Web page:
Five hydrologic studies conducted by or in cooperation with the Center for Forested Wetlands Research, U.S. Department of Agriculture Forest Service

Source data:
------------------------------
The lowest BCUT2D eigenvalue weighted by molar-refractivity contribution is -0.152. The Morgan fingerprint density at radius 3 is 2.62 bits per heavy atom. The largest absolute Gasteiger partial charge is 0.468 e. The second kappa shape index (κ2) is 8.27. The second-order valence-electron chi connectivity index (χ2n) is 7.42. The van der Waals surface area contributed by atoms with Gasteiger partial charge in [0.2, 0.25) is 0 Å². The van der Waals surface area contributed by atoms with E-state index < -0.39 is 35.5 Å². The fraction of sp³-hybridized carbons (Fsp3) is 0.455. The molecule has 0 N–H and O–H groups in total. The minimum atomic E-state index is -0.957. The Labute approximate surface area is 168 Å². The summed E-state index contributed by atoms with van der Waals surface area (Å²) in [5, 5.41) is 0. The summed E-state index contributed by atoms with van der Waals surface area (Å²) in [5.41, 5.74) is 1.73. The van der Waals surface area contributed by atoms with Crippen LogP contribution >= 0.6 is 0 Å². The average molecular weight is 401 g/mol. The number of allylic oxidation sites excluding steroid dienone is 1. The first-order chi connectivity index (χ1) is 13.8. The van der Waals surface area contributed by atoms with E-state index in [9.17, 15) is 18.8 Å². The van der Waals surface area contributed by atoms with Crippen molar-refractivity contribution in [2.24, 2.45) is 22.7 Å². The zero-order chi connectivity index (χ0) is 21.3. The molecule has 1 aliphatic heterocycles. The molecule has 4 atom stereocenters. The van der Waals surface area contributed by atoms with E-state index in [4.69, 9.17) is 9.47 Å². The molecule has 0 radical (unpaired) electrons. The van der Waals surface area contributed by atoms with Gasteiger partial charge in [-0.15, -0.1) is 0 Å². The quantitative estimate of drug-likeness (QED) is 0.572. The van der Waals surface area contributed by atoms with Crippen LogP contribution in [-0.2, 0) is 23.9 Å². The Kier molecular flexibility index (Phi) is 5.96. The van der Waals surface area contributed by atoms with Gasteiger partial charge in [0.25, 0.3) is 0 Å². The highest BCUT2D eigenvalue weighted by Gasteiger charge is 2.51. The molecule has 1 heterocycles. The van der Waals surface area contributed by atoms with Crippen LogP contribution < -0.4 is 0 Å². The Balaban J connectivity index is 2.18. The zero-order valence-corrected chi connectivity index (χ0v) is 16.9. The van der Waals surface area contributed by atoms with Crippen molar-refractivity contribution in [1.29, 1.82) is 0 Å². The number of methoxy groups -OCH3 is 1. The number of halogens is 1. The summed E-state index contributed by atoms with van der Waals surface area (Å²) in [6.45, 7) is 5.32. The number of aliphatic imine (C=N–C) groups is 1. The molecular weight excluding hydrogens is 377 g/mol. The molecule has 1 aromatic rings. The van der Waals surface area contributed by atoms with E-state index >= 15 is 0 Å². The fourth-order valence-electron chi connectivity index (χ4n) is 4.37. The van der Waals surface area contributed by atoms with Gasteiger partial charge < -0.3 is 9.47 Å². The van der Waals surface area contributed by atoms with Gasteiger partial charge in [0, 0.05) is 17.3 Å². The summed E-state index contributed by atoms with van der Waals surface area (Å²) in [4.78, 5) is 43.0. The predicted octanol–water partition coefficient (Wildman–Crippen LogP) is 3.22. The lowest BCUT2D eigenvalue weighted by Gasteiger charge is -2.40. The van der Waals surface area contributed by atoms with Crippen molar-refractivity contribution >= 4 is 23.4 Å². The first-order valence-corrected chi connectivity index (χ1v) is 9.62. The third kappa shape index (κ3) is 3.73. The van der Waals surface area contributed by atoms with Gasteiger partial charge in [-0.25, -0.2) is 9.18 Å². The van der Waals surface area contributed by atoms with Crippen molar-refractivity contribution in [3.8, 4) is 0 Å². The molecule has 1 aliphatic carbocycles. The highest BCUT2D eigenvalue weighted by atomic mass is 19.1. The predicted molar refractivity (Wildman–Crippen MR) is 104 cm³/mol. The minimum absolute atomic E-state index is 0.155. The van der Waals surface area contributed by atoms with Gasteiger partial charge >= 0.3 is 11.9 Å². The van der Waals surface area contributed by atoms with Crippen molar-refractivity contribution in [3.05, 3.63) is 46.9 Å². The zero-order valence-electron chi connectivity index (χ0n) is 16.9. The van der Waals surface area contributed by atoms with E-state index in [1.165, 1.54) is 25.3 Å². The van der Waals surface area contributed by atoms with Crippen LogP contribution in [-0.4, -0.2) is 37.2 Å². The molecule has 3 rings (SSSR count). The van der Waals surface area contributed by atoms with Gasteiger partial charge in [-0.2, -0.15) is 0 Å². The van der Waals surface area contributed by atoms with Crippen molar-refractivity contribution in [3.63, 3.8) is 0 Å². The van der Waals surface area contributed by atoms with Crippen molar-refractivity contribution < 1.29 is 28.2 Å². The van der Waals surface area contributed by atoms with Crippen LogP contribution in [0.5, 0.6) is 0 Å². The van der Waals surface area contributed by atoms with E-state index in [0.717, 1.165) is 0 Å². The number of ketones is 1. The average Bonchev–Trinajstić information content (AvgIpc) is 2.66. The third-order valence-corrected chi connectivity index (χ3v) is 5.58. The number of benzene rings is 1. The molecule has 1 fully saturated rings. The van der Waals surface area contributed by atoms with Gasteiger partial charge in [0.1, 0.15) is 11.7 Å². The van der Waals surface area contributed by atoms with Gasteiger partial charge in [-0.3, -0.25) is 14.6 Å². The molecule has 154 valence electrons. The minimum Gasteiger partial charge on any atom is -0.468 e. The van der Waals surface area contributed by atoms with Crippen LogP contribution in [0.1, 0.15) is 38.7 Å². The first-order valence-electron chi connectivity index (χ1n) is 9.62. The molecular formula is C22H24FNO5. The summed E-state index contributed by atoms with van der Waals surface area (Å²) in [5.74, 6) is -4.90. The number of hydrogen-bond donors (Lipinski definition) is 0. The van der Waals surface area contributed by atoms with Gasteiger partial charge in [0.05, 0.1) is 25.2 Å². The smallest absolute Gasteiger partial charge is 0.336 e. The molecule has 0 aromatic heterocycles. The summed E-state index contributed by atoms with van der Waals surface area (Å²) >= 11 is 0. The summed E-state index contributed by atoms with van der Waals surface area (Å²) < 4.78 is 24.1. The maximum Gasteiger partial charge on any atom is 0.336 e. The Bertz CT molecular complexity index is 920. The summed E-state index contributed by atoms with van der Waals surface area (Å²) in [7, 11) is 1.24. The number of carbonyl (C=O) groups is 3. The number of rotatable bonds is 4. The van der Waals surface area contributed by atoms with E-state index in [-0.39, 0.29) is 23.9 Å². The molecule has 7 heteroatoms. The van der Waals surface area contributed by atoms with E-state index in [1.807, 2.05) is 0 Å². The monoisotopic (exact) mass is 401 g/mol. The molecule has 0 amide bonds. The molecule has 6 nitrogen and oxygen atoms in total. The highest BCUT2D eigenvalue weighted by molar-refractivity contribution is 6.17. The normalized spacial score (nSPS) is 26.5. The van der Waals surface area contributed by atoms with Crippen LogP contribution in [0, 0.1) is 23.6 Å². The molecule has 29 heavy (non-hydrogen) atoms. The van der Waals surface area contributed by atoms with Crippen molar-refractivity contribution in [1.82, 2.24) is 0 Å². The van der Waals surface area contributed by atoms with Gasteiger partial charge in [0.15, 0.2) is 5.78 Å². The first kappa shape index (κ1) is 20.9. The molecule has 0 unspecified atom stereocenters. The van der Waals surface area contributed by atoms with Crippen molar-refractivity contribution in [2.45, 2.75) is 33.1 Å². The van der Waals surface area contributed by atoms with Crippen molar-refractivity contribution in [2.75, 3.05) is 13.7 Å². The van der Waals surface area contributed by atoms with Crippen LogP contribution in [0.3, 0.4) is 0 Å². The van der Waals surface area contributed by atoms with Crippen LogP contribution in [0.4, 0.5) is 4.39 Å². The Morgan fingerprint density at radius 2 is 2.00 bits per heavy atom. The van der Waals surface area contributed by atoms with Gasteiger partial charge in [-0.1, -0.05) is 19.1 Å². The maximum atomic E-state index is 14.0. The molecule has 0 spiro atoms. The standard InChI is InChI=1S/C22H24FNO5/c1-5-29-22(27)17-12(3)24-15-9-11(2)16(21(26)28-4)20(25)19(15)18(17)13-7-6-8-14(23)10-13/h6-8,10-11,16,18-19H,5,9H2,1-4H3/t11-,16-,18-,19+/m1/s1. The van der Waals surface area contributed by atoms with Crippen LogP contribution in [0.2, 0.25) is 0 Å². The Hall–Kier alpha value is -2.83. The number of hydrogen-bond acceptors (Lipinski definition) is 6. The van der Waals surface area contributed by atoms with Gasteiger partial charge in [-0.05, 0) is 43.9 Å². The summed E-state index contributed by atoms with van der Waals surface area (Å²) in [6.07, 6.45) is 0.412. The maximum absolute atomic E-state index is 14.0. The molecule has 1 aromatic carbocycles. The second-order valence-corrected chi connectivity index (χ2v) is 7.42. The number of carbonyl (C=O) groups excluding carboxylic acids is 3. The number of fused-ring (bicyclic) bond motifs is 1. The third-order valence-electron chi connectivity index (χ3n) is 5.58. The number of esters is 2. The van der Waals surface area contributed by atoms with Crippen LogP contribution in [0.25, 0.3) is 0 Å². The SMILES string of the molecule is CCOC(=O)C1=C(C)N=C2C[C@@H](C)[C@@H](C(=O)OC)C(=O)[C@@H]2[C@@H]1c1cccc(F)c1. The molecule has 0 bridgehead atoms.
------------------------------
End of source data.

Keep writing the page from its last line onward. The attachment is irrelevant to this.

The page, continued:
The U.S. Department of Agriculture Forest Service Center for Forested Wetlands Research has conducted or cooperated in studies designed to improve understanding of fundamental hydrologic and biogeochemical processes that link aquatic and terrestrial ecosystems. Five of these studies are discussed here. The first is based on observations made on long-term experimental watersheds established in the 1960s on the Forest Service Santee Experimental Forest in South Carolina. It quantifies the soil moisture dynamics, flow regimes, and water chemistry of low-gradient forested wetlands. The second study is being conducted in cooperation with North Carolina State University. It is a long-term project aimed at quantifying the effects of various water management and silvicultural management practices on hydrology and water quality at the Weyerhaeuser Company’s managed pine forest in Carteret County, North Carolina. The third study is a long-term ecosystem study on MeadWestvaco’s Coosawhatchie River bottomland hardwood site in South Carolina. It addresses questions related to public concerns about the need for protection, restoration, and sustainable management of forested wetlands. The fourth study, which was conducted between 1997 and 2000, examined the hydrology and water quality of intensively managed short-rotation woody crop plantations on International Paper’s Trice experimental forest in the upper Coastal Plain of South Carolina. A fifth study was conducted between 1996 and 2004 at MeadWestvaco’s Carolina bay site in the South Carolina upper Coastal Plain; it assessed the surface-water and ground-water interactions between Carolina bays and their surrounding uplands. Recommendations are provided for using knowledge gained through these and other studies as a basis for expanding needed hydrologic research with collaborators to address four major areas of water-related issues in the Southeast.